Almost 2 years ago in Smock Alley Theatre I was asked, along with the far more qualified Tom Morris and Tara Flynn, to judge a literary death match as part of the Bram Stoker Festival. 3 contestants, 3 performances, 1 enthralled audience. It was a great night.
The winner on the night was a passionate guy with a brilliant story told with tons of style and plenty of delivery. I knew at the time that if we published a novel I’d be one of the first in the queue to buy it. Turns out, in a chat with him after, that he had a publishing deal and was writing one. That was the first night I met Dave Rudden.
Scroll forward to the beginning of 2016 and the deliciously titled Knights Of The Borrowed Dark lands on my desk. It’s the story of the equally delightfully titled Denizen Hardwick – just on the verge of turning 13 and living as an orphan in an inhospitable pile of an orphanage on the west coast of Ireland. One day two strange (to say the least) characters arrive to enquire about him, not soon after he’s summoned to Dublin to visit and aunt he never knew he had and next thing you know he’s thrown into a centuries old war between warriors, monsters, dimensions and worlds.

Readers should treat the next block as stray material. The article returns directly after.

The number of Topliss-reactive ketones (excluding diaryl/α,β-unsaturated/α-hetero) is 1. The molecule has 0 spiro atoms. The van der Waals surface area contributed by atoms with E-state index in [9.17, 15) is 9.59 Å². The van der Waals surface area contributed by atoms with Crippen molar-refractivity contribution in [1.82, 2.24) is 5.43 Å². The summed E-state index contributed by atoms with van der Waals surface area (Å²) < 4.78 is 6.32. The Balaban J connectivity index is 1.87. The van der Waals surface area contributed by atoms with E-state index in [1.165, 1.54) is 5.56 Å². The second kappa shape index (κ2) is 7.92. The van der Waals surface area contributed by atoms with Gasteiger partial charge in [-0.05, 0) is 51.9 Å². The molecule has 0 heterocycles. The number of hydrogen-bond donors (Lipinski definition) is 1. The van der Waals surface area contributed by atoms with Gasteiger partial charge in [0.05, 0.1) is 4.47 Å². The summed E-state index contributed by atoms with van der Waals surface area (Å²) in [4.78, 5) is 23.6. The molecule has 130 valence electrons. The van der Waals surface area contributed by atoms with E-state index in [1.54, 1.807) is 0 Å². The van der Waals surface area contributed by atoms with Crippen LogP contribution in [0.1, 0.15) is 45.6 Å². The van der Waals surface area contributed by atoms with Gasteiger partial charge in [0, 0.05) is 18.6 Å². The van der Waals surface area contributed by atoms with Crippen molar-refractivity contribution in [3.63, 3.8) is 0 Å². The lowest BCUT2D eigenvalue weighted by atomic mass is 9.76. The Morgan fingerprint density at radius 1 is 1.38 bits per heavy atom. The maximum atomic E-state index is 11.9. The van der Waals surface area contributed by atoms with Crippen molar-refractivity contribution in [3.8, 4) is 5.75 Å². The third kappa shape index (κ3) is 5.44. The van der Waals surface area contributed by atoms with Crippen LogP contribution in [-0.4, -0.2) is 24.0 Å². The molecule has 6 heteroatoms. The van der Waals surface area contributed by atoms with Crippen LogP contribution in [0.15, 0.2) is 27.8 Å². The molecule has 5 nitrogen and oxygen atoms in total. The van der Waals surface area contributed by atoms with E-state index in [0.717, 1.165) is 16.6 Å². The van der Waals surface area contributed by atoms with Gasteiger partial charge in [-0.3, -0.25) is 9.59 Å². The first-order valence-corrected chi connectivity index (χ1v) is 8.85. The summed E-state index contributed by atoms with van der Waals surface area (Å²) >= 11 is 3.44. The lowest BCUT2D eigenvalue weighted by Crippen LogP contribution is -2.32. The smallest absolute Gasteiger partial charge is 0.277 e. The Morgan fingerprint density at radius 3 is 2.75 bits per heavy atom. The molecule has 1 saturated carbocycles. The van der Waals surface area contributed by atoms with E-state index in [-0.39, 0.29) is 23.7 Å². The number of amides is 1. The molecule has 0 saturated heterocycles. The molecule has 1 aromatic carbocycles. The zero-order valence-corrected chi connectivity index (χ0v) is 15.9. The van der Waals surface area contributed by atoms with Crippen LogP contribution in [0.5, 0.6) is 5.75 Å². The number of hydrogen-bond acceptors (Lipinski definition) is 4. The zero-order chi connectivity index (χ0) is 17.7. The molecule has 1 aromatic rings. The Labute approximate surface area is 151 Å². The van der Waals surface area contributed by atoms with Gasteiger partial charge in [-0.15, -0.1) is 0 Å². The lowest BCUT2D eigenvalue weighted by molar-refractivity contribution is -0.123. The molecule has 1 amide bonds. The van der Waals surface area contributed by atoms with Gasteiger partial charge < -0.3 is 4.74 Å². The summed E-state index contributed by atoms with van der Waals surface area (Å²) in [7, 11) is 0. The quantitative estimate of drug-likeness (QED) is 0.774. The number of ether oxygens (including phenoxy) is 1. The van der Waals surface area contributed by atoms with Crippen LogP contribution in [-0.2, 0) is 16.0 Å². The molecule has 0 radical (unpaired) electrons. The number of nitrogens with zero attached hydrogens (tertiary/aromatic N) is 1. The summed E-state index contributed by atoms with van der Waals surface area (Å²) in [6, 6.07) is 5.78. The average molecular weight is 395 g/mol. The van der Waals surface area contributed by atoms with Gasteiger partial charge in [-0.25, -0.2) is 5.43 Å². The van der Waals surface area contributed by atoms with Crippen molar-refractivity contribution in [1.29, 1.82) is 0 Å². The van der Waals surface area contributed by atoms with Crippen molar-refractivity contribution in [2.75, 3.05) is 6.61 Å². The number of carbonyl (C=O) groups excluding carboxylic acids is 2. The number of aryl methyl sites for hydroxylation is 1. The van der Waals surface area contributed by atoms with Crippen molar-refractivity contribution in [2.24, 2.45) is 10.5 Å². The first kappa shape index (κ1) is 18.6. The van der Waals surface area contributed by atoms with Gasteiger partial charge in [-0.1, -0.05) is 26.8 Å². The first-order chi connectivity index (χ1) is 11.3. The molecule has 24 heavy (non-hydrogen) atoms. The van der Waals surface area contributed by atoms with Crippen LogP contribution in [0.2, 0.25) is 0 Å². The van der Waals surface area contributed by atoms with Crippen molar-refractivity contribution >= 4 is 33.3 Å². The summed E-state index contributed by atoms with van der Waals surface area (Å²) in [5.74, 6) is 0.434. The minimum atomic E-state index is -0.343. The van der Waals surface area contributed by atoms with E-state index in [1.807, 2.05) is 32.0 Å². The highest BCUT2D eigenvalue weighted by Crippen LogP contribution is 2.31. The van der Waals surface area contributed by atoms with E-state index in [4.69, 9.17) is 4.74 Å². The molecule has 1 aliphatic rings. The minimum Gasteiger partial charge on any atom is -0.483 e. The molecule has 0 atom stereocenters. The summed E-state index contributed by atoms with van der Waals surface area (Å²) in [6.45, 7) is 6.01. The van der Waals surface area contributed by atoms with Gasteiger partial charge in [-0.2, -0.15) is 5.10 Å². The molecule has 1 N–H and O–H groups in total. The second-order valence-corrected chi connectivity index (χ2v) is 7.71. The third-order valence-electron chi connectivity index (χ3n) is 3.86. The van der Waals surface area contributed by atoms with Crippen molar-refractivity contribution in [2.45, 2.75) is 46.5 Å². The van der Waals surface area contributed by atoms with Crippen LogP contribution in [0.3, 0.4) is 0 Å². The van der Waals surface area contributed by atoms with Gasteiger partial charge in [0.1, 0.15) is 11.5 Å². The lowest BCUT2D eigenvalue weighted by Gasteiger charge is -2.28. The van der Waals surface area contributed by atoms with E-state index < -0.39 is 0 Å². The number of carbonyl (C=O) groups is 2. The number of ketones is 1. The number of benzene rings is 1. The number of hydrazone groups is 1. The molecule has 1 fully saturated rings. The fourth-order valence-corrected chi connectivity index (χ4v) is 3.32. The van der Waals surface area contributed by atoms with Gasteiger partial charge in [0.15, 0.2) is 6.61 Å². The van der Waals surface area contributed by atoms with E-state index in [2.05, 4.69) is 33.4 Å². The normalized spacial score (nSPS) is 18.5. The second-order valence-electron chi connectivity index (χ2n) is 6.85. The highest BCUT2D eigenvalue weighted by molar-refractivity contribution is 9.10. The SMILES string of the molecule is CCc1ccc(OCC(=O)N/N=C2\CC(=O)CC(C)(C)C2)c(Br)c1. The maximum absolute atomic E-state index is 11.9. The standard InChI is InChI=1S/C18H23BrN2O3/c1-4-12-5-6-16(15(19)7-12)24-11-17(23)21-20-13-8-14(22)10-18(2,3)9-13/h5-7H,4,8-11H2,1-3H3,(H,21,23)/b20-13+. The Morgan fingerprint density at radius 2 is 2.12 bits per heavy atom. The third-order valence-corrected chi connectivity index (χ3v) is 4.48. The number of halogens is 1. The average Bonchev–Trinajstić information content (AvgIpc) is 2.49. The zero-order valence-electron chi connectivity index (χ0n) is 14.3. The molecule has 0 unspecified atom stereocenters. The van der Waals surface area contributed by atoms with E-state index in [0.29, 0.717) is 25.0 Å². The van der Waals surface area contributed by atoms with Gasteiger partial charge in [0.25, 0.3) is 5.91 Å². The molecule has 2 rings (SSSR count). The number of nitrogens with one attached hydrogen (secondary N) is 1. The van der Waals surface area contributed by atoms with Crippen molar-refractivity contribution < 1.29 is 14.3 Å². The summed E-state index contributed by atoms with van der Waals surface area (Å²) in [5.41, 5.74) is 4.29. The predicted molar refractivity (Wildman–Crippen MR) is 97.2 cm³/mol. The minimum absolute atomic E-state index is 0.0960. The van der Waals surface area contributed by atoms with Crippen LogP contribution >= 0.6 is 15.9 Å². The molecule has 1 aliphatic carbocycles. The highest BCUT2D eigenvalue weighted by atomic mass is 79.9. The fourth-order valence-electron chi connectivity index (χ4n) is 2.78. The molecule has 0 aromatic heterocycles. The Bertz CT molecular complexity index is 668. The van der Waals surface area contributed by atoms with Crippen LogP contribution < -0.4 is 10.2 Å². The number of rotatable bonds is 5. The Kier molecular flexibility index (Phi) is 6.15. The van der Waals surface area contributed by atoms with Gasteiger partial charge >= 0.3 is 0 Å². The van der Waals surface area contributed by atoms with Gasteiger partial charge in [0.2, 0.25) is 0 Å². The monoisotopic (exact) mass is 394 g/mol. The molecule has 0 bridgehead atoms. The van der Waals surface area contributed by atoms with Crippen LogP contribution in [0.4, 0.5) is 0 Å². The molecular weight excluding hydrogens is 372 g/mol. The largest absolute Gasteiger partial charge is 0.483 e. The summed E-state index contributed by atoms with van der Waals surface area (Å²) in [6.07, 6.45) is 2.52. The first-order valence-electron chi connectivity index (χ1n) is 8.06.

You might think there’s a familiar template here and you’d be right, there are only so many stories in the world after all, but KOTBD is different. Denizen is no ordinary protagonist. He’s cynical and pissed off most of the time, surrounded by a great, vivid supporting cast, there’s tons of atmosphere and there are more than enough crumbs being dropped to suggest that there are other interesting stories to look forward to later in the trilogy.
Add to this that Dave Rudden has genuinely gorgeous sweeps of words and sentence-stopping language to gape at and re-read and that goes a long way with me (you might have read 7 Harry Potter books but do you ever remember stopping at any stage to marvel at a beautiful sentence?)
The world of flashy new series-based YA is very, very crowded waters at the moment – Knights Of The Borrowed Dark is a great big vicious shark that leaps out of the water at you. This could be huge.
It’s out in March in Ireland, April in the U.K. and August in the U.S.